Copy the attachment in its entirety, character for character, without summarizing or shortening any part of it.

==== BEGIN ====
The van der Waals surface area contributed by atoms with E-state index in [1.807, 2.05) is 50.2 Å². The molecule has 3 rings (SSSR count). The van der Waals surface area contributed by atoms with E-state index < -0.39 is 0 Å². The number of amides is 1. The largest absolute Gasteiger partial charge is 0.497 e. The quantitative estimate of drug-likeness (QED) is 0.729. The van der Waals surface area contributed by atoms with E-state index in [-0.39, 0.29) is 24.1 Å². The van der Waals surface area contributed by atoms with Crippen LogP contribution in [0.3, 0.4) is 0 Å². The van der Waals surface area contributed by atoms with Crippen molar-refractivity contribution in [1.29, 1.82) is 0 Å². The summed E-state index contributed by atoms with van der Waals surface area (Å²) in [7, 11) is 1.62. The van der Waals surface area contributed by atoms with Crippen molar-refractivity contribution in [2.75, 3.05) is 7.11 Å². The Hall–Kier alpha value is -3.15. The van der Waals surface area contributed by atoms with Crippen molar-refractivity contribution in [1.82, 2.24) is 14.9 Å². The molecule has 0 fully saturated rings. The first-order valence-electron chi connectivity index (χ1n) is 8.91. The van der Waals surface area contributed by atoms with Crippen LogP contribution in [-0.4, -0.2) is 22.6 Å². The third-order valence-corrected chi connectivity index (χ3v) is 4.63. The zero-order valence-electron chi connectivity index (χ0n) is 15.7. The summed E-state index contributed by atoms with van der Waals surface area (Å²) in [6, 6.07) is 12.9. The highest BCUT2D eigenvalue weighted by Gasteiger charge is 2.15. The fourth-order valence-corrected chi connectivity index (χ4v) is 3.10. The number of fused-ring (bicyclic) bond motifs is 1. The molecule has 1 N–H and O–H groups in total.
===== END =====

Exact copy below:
The van der Waals surface area contributed by atoms with E-state index in [1.807, 2.05) is 50.2 Å². The molecule has 3 rings (SSSR count). The van der Waals surface area contributed by atoms with E-state index < -0.39 is 0 Å². The number of amides is 1. The largest absolute Gasteiger partial charge is 0.497 e. The quantitative estimate of drug-likeness (QED) is 0.729. The van der Waals surface area contributed by atoms with E-state index in [-0.39, 0.29) is 24.1 Å². The van der Waals surface area contributed by atoms with Crippen LogP contribution in [0.3, 0.4) is 0 Å². The van der Waals surface area contributed by atoms with Crippen molar-refractivity contribution in [1.29, 1.82) is 0 Å². The summed E-state index contributed by atoms with van der Waals surface area (Å²) in [7, 11) is 1.62. The van der Waals surface area contributed by atoms with Crippen molar-refractivity contribution in [2.75, 3.05) is 7.11 Å². The Hall–Kier alpha value is -3.15. The van der Waals surface area contributed by atoms with Crippen molar-refractivity contribution in [1.82, 2.24) is 14.9 Å². The molecule has 0 fully saturated rings. The first-order valence-electron chi connectivity index (χ1n) is 8.91. The van der Waals surface area contributed by atoms with Crippen LogP contribution in [-0.4, -0.2) is 22.6 Å². The third-order valence-corrected chi connectivity index (χ3v) is 4.63. The zero-order valence-electron chi connectivity index (χ0n) is 15.7. The summed E-state index contributed by atoms with van der Waals surface area (Å²) in [6, 6.07) is 12.9. The highest BCUT2D eigenvalue weighted by Gasteiger charge is 2.15. The fourth-order valence-corrected chi connectivity index (χ4v) is 3.10. The number of fused-ring (bicyclic) bond motifs is 1. The molecule has 1 N–H and O–H groups in total.